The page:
By Todd Cohen
While stewardship is considered a “less glamorous backroom activity,” it is critical to fundraising because it “creates an opportunity to communicate with donors about the impact of their gifts and provides inspiration for their continued support,” says Randy Holgate, vice president for development and alumni relations at the University of Chicago.
Stewardship, she says, begins with a “clear understanding between the donor and organization about what the gift is for,” clarifying for both sides, in writing, expectations about how the gift will be used.
Armed with a six-volume history that documents the purpose and financial history of each endowment at the school, the development office provides reports to donors each year on recipients of their funds, and on the funds’ financial performance.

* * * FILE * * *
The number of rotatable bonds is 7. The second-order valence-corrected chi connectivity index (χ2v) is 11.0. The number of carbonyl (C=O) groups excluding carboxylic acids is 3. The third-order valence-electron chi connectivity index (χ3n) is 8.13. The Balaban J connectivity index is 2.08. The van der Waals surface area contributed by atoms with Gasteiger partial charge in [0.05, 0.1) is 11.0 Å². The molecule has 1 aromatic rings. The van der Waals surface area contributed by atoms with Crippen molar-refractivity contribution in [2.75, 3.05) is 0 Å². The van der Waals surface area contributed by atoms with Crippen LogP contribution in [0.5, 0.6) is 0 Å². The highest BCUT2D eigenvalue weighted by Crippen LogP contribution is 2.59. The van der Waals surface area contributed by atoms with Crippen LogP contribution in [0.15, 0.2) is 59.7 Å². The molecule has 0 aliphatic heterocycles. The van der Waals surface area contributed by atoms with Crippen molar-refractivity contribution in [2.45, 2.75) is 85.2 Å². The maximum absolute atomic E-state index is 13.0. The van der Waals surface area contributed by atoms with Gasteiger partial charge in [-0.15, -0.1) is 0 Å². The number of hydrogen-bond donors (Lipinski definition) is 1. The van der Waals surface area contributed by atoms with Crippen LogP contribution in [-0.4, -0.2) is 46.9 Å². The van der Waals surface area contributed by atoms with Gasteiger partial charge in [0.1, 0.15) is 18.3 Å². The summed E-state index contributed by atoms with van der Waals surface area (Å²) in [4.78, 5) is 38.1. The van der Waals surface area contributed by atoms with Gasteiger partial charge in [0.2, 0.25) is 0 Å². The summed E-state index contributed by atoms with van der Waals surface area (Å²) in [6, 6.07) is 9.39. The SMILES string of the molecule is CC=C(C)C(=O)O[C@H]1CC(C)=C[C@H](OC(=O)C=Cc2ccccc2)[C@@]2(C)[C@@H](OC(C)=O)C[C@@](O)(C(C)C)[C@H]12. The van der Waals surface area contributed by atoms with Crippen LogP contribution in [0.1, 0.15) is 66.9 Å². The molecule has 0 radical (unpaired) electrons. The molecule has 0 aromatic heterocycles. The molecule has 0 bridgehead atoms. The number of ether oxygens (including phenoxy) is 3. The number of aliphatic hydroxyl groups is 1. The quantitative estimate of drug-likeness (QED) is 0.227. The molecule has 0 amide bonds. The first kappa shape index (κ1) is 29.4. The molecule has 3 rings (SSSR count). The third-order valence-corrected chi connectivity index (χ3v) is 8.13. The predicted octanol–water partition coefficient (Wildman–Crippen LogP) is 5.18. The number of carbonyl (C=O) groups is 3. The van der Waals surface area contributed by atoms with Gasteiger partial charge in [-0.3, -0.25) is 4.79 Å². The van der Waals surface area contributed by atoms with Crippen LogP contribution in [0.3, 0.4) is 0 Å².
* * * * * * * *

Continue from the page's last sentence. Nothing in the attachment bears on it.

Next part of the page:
The school also hosts annual events on campus for its most important annual-fund supporters and endowment donors to meet faculty members and students, and for scholarship students to spend a day writing thank-you letters to donors of their funds.
“Our data shows that our most generous donors are people who give regularly and began giving at lower levels,” Holgate said.
Michael Rierson, vice president for university advancement at the University of South Florida in Tampa, said cultivating donors for the long-term lies at the heart of successful fundraising, and is rooted in clear agreements with donors about how gifts will be used, rigorous reporting to donors on how gifts actually are used, and continuing efforts to involve donors in the organization.
“Your best new donor,” he said, “is your existing donor.”
Other stories in the series: